U.S. Court of Appeals for the Federal Circuit: New Practice Notes Concerning Expedited Appeals

John C. Kruesi, Esq. On November 20, 2014, the Federal Circuit issued New Practice Notes to accompany Rules 4, 15 and 27. Below is the synopsis provided by the Court; PDF version is available here. Should you have any questions regarding New Practice Notes or other rules and procedures of the Federal Circuit Court of Appeals, please feel free to contact me directly.

Following Rule 4: Appeal as of Right – When Taken
EXPEDITED PROCEEDINGS. The overall time for an appeal can be accelerated by the expeditious filing of a notice of appeal shortly after entry of final judgment in the trial forum. When a party is considering seeking expedited proceedings on appeal, the party should consider filing its notice of appeal and initial brief well before the applicable deadline. For further information on expedition procedures, see the Practice Notes to Rule 27.

Following Rule 15: Review or Enforcement of an Agency Order – How Obtained; Intervention
EXPEDITED PROCEEDINGS. The overall time for a review of an agency decision can be accelerated by the expeditious filing of a notice of appeal or petition for review shortly after entry of the reviewable agency order. When the appellant or petitioner for review is considering seeking expedited proceedings on appeal, the party should consider filing its notice of appeal or petition for review and initial brief well before the deadline for such actions. For further information on expedition procedures, see the Practice Notes to Rule 27.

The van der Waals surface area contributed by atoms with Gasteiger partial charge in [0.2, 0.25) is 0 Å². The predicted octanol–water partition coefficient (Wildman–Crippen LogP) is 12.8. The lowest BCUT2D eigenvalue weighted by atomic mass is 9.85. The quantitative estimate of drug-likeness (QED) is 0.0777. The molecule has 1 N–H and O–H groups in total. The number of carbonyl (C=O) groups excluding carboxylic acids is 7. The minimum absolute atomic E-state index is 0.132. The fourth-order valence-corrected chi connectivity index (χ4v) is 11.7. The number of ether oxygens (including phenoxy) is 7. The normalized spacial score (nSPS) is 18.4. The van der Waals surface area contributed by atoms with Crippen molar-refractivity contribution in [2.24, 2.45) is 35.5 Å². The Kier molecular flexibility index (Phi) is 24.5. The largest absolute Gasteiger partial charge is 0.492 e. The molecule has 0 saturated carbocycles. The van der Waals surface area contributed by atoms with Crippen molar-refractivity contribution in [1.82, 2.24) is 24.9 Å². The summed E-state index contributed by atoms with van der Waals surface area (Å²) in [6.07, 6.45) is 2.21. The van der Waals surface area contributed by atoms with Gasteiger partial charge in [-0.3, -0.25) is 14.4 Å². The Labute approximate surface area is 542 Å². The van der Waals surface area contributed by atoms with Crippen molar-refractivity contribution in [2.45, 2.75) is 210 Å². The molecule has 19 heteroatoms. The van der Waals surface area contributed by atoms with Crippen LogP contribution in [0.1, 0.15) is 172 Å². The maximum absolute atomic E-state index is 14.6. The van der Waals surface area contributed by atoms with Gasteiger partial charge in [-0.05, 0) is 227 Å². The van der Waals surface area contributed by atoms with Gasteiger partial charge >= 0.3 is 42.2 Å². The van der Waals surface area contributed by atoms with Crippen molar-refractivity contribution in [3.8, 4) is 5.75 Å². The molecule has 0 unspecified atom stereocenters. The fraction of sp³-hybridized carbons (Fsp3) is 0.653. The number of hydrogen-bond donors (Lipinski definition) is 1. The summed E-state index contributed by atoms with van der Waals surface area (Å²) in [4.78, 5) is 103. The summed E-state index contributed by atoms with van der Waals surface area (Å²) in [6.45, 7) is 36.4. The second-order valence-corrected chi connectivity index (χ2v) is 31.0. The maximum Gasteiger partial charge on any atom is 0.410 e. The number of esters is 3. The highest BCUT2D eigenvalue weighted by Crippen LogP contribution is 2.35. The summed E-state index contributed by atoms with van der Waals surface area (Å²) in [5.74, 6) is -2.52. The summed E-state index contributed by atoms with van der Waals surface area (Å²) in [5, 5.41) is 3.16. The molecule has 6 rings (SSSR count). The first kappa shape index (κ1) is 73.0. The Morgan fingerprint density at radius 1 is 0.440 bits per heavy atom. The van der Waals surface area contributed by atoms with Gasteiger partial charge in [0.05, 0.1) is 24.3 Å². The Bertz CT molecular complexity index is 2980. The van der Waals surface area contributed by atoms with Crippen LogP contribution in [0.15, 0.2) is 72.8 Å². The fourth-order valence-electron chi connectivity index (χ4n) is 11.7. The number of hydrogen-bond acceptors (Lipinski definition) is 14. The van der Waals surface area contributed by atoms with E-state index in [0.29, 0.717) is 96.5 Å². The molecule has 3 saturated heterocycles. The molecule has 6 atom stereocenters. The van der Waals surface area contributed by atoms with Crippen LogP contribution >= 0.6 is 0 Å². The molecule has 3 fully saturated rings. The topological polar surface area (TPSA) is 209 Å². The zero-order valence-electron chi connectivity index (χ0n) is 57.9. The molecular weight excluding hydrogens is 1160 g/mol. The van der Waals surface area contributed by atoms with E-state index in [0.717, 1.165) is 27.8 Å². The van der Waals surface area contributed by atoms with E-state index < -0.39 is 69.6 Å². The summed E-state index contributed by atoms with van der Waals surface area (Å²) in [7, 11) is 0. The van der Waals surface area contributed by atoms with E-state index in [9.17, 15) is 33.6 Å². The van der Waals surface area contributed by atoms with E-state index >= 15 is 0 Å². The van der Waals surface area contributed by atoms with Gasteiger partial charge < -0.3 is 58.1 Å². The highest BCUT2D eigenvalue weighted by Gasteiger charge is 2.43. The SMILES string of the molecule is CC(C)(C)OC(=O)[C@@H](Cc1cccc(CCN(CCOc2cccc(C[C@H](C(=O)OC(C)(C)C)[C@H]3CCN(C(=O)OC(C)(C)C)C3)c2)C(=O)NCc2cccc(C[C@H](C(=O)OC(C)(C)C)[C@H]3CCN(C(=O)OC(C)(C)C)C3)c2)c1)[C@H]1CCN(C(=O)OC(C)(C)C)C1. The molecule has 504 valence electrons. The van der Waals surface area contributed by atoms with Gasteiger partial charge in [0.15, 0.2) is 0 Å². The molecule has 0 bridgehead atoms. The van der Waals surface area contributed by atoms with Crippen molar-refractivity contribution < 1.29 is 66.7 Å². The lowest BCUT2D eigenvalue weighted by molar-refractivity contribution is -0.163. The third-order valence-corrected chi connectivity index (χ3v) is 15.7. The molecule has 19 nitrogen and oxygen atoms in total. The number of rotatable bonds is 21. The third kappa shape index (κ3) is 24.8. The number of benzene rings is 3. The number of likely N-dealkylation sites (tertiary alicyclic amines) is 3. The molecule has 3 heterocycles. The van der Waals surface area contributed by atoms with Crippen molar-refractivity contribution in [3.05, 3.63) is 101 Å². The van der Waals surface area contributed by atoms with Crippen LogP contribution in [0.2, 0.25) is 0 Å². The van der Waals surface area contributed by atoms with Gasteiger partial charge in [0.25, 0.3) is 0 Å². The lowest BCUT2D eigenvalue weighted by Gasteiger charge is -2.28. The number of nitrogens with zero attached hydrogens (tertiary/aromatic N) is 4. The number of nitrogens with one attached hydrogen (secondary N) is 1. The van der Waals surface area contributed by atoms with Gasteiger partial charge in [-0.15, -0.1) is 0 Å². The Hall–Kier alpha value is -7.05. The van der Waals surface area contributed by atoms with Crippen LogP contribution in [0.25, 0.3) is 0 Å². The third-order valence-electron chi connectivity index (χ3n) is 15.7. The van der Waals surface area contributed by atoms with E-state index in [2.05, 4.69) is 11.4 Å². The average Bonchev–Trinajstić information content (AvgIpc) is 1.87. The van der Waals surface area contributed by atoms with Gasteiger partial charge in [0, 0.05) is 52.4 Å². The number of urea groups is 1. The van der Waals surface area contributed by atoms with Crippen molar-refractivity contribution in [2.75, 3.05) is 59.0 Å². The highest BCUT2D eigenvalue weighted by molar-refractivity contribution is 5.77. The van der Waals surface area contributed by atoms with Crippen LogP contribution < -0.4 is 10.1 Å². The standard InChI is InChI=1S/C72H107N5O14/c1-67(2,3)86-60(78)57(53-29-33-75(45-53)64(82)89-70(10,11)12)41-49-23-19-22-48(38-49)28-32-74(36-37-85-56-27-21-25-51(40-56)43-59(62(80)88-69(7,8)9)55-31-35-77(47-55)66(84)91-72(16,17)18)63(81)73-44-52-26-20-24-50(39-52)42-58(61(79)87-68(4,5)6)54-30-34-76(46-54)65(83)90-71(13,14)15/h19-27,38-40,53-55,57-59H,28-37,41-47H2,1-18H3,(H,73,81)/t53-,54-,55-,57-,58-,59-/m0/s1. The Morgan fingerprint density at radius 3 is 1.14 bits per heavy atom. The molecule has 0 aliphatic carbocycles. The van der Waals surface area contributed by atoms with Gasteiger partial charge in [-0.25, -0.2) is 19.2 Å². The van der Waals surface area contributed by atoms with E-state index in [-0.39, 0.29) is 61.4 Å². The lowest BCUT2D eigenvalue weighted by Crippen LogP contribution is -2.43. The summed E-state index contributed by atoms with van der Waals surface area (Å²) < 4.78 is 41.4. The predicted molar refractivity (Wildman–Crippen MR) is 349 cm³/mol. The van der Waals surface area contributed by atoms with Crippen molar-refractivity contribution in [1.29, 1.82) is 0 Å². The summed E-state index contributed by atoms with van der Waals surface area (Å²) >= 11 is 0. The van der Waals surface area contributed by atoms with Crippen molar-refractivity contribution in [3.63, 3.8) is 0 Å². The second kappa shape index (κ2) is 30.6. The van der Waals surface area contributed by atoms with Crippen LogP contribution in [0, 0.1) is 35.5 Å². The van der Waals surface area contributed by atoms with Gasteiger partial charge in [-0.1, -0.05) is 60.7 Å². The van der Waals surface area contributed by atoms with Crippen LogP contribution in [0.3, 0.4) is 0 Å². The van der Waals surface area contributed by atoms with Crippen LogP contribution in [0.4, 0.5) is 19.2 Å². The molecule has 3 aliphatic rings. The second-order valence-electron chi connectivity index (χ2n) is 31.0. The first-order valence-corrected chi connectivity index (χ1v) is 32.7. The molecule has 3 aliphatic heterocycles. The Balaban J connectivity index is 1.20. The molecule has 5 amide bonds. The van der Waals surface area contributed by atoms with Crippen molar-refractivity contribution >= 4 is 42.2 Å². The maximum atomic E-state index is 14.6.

Following Rule 27: Motions
MOTION TO EXPEDITE PROCEEDINGS. While motions to expedite proceedings are not routinely granted, they may be filed in an appropriate case. A motion for expedited proceedings is the procedural vehicle to request the Court to accelerate consideration of an appeal or petition for review, and should be filed immediately upon filing of an appeal or petition for review. Such a motion is appropriate where the normal briefing and disposition schedule may adversely affect one of the parties, such as appeals involving preliminary or permanent injunctions, or government contract bid protests. A motion for expedited proceedings should be styled as an “Emergency Motion.” Unopposed emergency motions should still include a brief review of the grounds for the motion, the specific relief sought by way of a proposed briefing schedule, and the legal argument to support the motion, per Rule 27(a)(4). A motion for expedited proceedings should also include as part of the relief sought a request for an expedited briefing schedule for the motion.

Please contact me with any questions regarding preparing and filing any appeal. Counsel Press provides a full spectrum of appellate services. Our Washington, DC office focuses on rule-compliant appellate filings in the Maryland, DC and Virginia state and district courts, as well as the D.C. Court of Appeals, 4th Circuit Court of Appeals and Federal Circuit Court of Appeals. We offer unparalleled in-depth expertise nationwide in all state & federal courts through our local offices.

Tagged: Appellate Practice, Appellate Procedure, United States Court of Appeals for the Federal Circuit, Litigation


 
 

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